Today's Veterinary Business

AUG 2018

Today’s Veterinary Business provides information and resources designed to help veterinarians and office management improve the financial performance of their practices, allowing them to increase the level of patient care and client service.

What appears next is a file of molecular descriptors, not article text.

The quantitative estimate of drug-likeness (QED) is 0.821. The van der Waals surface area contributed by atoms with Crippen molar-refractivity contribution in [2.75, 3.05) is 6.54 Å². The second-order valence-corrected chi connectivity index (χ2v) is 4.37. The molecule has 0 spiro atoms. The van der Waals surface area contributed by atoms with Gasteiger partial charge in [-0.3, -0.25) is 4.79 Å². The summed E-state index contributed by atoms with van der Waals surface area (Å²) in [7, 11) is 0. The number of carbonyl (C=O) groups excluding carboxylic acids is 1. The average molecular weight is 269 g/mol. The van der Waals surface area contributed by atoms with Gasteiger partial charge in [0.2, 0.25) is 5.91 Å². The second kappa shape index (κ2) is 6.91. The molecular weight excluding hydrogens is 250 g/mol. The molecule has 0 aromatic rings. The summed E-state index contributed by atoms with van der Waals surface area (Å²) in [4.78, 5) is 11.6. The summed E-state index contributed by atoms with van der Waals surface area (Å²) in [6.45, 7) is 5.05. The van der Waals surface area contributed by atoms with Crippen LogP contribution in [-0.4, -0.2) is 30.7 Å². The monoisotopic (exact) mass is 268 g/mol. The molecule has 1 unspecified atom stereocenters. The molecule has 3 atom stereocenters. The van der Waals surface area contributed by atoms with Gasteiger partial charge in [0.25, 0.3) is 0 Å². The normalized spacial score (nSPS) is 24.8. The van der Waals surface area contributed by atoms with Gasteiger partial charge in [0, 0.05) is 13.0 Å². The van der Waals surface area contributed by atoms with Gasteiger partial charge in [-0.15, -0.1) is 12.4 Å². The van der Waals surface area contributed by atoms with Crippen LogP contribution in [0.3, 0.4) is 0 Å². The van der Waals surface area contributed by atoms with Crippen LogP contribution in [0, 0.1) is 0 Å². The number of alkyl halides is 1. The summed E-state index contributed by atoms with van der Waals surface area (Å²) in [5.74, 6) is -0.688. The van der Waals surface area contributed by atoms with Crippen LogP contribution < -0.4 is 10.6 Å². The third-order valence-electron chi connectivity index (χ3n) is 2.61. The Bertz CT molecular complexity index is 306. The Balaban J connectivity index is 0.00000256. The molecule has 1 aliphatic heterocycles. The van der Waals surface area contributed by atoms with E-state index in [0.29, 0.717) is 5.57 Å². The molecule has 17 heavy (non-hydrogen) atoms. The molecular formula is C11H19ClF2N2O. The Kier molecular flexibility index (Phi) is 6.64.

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50 Today's Veterinary Business Leadership Leadership LEGAL LINGO Nearly every industry uses employee noncompete agreements, and veterinary practices are no ex- ception. Whether you're a veterinarian or an administrative professional who has been presented with a noncompete agreement as a condition of employment, or a practice owner considering how to protect your business, you need to know the types of agreements in play, the pros and cons of each, and the issues of en- forceability. And you should understand that alternatives exist to help protect business interests. By Nicole Snyder, JD Know the Difference There are two general types of non- compete agreements: a covenant not to compete and a nonsolicita- tion covenant. A general covenant not to com- pete prevents someone from providing competing services similar to those performed during employment for a period of time after the employment ends and typically within a specified geo- graphic area. For example: "During employment and for a pe- riod of one year following termina- tion of employment, employee will not practice small animal veteri- nary medicine anywhere within 30 miles of employer's clinic located at 888 Main St., City, State." A covenant of nonsolicitation differs in that the employee is not prevented from taking a job with a competitor but is prevented from soliciting the employer's clients. For example: "For a period of one year follow- ing termination of employment, employee will not solicit any clients whom employee served while working for employer for the purpose of offering the clients veterinary care services." It is not uncommon for an employ- ee to agree to be bound by both covenants. Additionally, some em- ployees are asked to sign nonso- licitation agreements that prohibit encouraging a former colleague to leave his or her employment. For example: "For a period of one year follow- ing termination of employment, employee will not solicit any of employer's employees for the purpose of encouraging the individual to terminate employ- ment with employer to pursue alternate employment." Enforceability Factors Employers often say that enforc- ing an employee noncompete agreement is difficult. It's also typical for them to be surprised to learn that their agreements might be unenforceable or even unlaw- ful. The truth is that many factors determine whether a noncompete is enforceable. Separation anxiety Noncompete agreements protect the practice when a veterinarian leaves, but they are not always enforceable, so choosing an alternative measure could be a smart move.

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